Since the origin of our nation, women inventors have contributed innovations large and small to our society. For Women’s History Month, today’s Facial Hair Friday post features a very specialized invention developed by a woman for use by men.
Before modern-day hipsters donned their flamboyant facial hair, large, extravagant mustaches were all the rage in the Victorian era. But how did Victorian men slurp such delicacies as soup without soiling their well-groomed staches or melting the wax that kept them in place? The mustache spoon of course!
One of the earliest mustache spoon patents was by New York engineer, Solon Farrer, in 1868. In 1873, Ellen B. A. Mitcheson of Philadelphia submitted this patent for an improvement on mustache spoons.
Her idea was to add a piece of metal to a regular spoon that allowed the liquid to move through the spoon into the mouth without making contact with the mustache.
According to her letter accompanying the patent drawing:
The object of my invention is to enable the wearer of a mustache to convey soup and other liquids to his mouth by means of a spoon without danger of soiling or disfiguring his mustache; and this object I attain by combining with the bowl of a spoon a shield, a, in the manner shown in the perspective view, Figure 1, the shield being such that, while it permits the user of the spoon to receive into the bowl by the usual dipping process a proper quantity of soup, the latter can be conveyed to the mouth without any portion of the liquid being brought into contact with the mustache.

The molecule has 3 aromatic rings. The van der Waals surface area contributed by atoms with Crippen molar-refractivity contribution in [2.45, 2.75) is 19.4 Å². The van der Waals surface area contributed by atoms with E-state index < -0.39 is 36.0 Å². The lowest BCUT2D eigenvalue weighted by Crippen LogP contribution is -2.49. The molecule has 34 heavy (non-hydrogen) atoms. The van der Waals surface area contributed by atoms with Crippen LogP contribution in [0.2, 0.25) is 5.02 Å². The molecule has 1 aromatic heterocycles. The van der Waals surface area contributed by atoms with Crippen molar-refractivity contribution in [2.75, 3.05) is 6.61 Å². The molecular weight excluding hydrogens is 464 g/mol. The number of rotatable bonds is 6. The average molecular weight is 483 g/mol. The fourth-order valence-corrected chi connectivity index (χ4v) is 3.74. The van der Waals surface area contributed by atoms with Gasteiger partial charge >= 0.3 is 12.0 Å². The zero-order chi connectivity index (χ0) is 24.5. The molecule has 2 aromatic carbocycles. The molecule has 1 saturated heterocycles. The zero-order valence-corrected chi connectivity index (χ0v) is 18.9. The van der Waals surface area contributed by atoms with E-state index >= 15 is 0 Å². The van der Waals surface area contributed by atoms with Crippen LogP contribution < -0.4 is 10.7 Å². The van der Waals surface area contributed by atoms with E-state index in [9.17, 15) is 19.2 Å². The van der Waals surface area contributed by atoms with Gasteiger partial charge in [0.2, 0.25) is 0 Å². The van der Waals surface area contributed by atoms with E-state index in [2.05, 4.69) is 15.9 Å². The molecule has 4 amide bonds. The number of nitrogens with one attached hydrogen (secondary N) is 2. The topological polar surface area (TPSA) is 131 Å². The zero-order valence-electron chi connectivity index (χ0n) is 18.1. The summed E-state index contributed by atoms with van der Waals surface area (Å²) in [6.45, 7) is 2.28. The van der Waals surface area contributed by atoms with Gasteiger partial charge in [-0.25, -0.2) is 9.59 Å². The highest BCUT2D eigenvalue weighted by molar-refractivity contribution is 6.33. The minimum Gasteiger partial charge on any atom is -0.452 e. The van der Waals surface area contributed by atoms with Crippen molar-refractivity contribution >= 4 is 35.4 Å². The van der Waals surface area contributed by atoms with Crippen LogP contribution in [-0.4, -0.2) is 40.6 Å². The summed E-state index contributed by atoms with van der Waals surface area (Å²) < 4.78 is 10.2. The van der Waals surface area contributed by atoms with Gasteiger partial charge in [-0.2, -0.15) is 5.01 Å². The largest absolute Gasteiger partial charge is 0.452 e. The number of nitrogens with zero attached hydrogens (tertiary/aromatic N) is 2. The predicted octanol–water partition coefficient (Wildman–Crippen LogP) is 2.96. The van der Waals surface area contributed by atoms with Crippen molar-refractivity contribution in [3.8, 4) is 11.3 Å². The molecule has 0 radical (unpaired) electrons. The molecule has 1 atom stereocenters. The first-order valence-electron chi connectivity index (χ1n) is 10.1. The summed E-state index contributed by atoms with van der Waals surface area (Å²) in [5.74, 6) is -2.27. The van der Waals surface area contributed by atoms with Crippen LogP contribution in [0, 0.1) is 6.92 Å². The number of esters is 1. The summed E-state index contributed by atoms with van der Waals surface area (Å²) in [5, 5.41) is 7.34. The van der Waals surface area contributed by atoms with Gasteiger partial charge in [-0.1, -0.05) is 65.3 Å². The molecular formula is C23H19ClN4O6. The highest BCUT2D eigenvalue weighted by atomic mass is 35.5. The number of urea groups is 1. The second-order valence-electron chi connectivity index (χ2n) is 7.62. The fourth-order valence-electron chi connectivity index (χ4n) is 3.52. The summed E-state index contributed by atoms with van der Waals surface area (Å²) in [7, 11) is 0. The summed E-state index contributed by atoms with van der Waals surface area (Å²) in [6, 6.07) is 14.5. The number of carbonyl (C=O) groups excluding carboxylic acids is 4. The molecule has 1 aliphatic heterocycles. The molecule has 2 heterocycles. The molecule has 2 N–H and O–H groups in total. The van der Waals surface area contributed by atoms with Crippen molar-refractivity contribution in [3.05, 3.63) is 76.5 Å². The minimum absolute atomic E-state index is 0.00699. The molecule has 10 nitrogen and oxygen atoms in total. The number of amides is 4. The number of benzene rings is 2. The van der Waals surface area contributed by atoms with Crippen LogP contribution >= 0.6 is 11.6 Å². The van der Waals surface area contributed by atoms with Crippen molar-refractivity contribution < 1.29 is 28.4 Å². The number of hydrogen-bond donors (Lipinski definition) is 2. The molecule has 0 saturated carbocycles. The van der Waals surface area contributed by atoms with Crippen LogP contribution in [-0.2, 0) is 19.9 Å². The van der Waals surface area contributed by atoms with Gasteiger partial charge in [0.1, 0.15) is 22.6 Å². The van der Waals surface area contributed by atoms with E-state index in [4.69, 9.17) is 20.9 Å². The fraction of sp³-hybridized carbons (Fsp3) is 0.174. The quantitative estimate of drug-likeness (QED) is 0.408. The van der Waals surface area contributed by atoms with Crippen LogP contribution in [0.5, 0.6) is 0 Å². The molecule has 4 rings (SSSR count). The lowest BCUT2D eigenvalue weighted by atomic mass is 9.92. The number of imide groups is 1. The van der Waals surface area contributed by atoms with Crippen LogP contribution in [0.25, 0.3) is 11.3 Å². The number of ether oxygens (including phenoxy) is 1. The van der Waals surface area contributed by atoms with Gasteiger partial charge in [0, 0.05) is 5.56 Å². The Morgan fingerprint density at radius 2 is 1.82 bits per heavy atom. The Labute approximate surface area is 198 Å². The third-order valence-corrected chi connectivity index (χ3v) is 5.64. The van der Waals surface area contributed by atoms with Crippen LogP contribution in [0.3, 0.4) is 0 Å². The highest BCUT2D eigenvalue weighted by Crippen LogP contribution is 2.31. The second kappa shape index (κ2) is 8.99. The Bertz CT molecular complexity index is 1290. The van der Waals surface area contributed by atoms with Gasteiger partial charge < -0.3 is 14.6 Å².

Several mustache spoon patents were taken out in the late 19th century for use by both right and left-handed men. The use of mustache spoons, however, declined in the 20th century when mustaches began to fall out of favor. With mustaches back in style, maybe it’s time to bring back the mustache spoon!
Visit the National Archives Catalog for more digitized patent drawings.